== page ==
For cultural isolation of Vibrio, care should be taken to obtain samples free from contamination, and specimens of all types should be sent to the laboratory as soon as possible.
THE BLOOD AGGLUTINATION TEST is of limited value in both males and females. For diagnostic purposes it is much inferior to the vaginal mucus agglutination test.
The vaginal mucus agglutination test may be used for a herd diagnosis. Mucus may be collected by any method that provides clean samples and does not involve the risk of transmission of infection from cow to cow. The main methods employed are the use of either tampons or glass or metal tubes. The appearance of vaginal agglutinins generally occurs about 5 weeks after infection. The titer becomes lowered in chronic cases and may disappear eventually. Specimens taken during oestrous usually give negative results, although the tests may be positive at other times in the oestrous cycle.
IN PREVENTION AND CONTROL several alternatives are available for combating vibriosis in cattle.
If facilities are available, a clean herd made up of virgin heifers and sexually immature bulls may be separated from the infected herd and maintained as a clean unit. It can be kept clean by adding only known vibriosis-free animals. While establishing a clean herd, the infected animals may be maintained in a separate unit, which may breed satisfactorily after the cows become immune from an attack of vibriosis.
Artificial insemination may be used in infected herds. Semen should be obtained from bulls free of Vibrio fetus.
Semen treated with antibiotics from known infected bulls, however, has been used to restore the conception rate to a satisfactory level. The best way to treat the semen to prevent any possible spread of V. fetus has not been established. Satisfactory results have been obtained by diluting semen to 1 to 30 or more and warming the diluter containing the antibiotics to the temperature of the semen (near body temperature) for its addition. After mixing, the diluted semen was cooled to storage temperature, at which it was held for at least 5 hours before use.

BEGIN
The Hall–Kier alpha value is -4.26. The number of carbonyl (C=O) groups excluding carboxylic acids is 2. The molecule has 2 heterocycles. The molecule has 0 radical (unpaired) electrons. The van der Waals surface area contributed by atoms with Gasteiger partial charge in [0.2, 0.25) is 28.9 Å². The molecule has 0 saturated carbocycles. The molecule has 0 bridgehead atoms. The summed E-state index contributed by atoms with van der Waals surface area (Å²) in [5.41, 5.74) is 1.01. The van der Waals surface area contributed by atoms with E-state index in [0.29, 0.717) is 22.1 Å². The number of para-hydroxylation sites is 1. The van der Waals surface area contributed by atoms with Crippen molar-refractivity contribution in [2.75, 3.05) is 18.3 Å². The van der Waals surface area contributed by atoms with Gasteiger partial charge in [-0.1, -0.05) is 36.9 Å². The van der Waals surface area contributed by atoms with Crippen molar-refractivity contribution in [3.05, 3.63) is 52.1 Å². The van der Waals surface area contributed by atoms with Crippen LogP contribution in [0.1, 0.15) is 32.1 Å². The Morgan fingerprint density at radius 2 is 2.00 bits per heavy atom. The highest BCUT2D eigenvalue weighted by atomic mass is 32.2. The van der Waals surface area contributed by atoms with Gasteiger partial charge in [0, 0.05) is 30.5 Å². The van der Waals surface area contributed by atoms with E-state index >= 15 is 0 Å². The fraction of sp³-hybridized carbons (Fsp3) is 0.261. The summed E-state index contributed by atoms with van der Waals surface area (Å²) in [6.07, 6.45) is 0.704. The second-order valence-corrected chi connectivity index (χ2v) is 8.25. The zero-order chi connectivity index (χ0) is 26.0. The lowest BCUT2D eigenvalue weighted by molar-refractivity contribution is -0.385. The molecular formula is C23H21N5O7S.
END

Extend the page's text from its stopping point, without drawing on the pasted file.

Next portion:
ANY TREATMENT for vibriosis should be considered as experimental there are no established medicaments or procedures, but cows and bulls have been treated successfully.
It is seldom practical to treat cows, because most individuals recover spontaneously. On followup examinations of treated cases, the infection may be missed. Cows thought to be cured therefore can reinfect bulls bred to them. It is much more practical to use either artificial insemination on infected cows or to breed them to infected herd sires until it becomes possible to dispose of them.
It is more practical to treat bulls, but the procedure is laborious and expensive and should be confined to valuable individuals. Infected animals may be detected by cultural isolation of the organism (by methods described earlier). The tests also may be used to determine the success or failure of the treatment. Semen for artificial insemination may be collected from males during the process of treatment and the testing period following treatment.
A. H. FRANK, project leader of investigations of vibriosis in animals at the Animal Disease and Parasite Research Branch, Agricultural Research Service, in Beltsville, has been engaged in research on animal diseases since 1936. He is a native of Missouri and received his degree of doctor of veterinary medicine from Michigan State University in 1934.